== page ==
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Rural Matters
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November 13, 2019Rural Matters

One-on-One with Bryan Jarrett on Resourcing Rural America, Part 1

We've not looked at rural as a mission field. We haven't seen it through missiological lenses.
One-on-One with Bryan Jarrett on Resourcing Rural America, Part 1

Ed: Talk to me about the Water Tower Network. Where does the name come from?

Bryan: It was born out of our passion to serve rural churches and the identifying trade in most small towns is the water tower. We decided to do rural pastors training, form cohorts of pastors and start the network so we bought a ranch and this has become our training ground.

Ed: Talk to me about your cohorts. What do you do if you're in a cohort?

Bryan: Pastors come in to Dallas every 60 days. They come in on a Monday night and we just connect relationally and have fun. A lot of these guys are in assignments where they struggle financially, so we try to take them to do things they would never splurge on. We want to let them know they're not alone. Tuesday is resourcing when we are focused on things that they need help with the most—budgeting, legal advice, preaching help.

Sometimes they can join us in person, and sometimes they attend via Skype. We give thousands of dollars worth of resources to them throughout the year—things like computer support and equipment, tech support, etc.

The first time we are together, we assess their needs and then we let the needs of each cohort be tailored so that we spend that year investing in what they need the most.

Ed: You're in a part of Texas that's slowly being eaten by Dallas, so it's not rural anymore. So where did this passion come from?

Bryan: I grew up in a rural church and my cousins and I were in a family church in a rural area. There was probably a gap between me as a little kid and the next person who was about 60 years old. In some ways, I resented it. So growing up, my heart turned from God. I didn't feel like I connected with church or understood the gospel fully.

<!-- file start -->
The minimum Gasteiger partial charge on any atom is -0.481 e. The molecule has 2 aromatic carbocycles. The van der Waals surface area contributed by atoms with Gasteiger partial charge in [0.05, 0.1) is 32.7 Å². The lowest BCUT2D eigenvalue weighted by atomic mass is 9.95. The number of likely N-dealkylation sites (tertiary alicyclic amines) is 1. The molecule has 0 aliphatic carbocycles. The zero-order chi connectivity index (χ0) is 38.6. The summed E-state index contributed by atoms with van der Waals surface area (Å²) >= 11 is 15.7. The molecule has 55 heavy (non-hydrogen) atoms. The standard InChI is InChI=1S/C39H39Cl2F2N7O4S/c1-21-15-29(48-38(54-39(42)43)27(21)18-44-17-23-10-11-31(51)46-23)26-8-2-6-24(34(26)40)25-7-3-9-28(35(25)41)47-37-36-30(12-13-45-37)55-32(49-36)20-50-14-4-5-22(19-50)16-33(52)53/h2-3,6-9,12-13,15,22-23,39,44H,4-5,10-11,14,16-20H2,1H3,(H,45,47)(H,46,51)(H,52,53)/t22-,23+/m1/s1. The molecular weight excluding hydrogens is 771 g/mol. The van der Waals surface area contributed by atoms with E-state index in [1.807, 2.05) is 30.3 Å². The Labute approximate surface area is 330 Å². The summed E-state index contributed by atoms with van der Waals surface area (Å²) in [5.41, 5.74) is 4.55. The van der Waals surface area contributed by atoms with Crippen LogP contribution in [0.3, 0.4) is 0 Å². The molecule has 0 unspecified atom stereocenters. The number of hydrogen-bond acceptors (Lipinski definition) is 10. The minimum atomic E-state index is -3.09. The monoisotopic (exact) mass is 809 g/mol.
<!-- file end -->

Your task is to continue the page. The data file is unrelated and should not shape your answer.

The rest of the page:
So when I really met Jesus and had an encounter with him, I started preaching and it was all of these rural places that opened the door for me. My ministry started there, and the older I got, the more nostalgic I became about home. I owed a lot to the rural church that I despised.

I come from a small farm town littered with rural churches, and I realized that most of the churches in America are 200 or less and are in rural areas. I felt responsible in some ways to give back.

So now I pastor what would be considered a megachurch in a metropolitan setting. We have resources available and I see the rural church, the small town, as a part of the mission field. It's in Acts 1:8. It's a part of our mission strategy and it shaped my life.

Ed: It doesn't seem like that many people are passionate about rural America. I mean there may be a resurgence of it, but really people are talking about urban and suburban. What made people not pay attention to rural anymore, and why do we need to change that?